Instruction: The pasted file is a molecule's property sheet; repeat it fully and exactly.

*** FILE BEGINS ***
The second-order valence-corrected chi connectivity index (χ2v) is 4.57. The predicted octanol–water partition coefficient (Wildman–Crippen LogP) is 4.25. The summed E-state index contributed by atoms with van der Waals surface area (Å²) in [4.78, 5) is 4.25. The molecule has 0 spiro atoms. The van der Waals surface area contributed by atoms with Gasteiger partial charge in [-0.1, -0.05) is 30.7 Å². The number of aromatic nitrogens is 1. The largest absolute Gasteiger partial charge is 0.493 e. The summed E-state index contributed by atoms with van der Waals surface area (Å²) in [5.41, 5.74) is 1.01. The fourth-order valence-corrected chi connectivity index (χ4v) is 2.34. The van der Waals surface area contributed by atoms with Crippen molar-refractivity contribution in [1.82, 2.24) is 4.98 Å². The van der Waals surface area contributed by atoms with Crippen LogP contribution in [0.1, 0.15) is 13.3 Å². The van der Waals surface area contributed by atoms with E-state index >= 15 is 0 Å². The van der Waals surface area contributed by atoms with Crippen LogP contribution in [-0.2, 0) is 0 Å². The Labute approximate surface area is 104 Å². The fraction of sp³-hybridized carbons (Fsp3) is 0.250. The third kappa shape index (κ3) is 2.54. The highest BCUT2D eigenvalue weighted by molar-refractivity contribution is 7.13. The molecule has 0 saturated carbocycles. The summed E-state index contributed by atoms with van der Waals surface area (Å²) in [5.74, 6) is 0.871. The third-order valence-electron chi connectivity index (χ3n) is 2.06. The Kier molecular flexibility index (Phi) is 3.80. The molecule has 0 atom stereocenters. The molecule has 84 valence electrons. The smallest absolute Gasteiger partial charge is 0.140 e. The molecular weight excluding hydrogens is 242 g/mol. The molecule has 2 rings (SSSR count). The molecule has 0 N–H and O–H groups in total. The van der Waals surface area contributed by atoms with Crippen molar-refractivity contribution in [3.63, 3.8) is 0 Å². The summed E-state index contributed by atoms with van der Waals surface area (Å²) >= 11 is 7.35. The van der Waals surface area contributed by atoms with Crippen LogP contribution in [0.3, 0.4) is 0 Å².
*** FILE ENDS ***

The second-order valence-corrected chi connectivity index (χ2v) is 4.57. The predicted octanol–water partition coefficient (Wildman–Crippen LogP) is 4.25. The summed E-state index contributed by atoms with van der Waals surface area (Å²) in [4.78, 5) is 4.25. The molecule has 0 spiro atoms. The van der Waals surface area contributed by atoms with Gasteiger partial charge in [-0.1, -0.05) is 30.7 Å². The number of aromatic nitrogens is 1. The largest absolute Gasteiger partial charge is 0.493 e. The summed E-state index contributed by atoms with van der Waals surface area (Å²) in [5.41, 5.74) is 1.01. The fourth-order valence-corrected chi connectivity index (χ4v) is 2.34. The van der Waals surface area contributed by atoms with Crippen molar-refractivity contribution in [1.82, 2.24) is 4.98 Å². The van der Waals surface area contributed by atoms with Crippen LogP contribution in [0.1, 0.15) is 13.3 Å². The van der Waals surface area contributed by atoms with E-state index >= 15 is 0 Å². The van der Waals surface area contributed by atoms with Crippen LogP contribution in [-0.2, 0) is 0 Å². The Labute approximate surface area is 104 Å². The fraction of sp³-hybridized carbons (Fsp3) is 0.250. The third kappa shape index (κ3) is 2.54. The highest BCUT2D eigenvalue weighted by molar-refractivity contribution is 7.13. The molecule has 0 saturated carbocycles. The summed E-state index contributed by atoms with van der Waals surface area (Å²) in [5.74, 6) is 0.871. The third-order valence-electron chi connectivity index (χ3n) is 2.06. The Kier molecular flexibility index (Phi) is 3.80. The molecule has 0 atom stereocenters. The molecule has 84 valence electrons. The smallest absolute Gasteiger partial charge is 0.140 e. The molecular weight excluding hydrogens is 242 g/mol. The molecule has 2 rings (SSSR count). The molecule has 0 N–H and O–H groups in total. The van der Waals surface area contributed by atoms with Crippen molar-refractivity contribution in [3.63, 3.8) is 0 Å². The summed E-state index contributed by atoms with van der Waals surface area (Å²) >= 11 is 7.35. The van der Waals surface area contributed by atoms with Crippen LogP contribution in [0.3, 0.4) is 0 Å².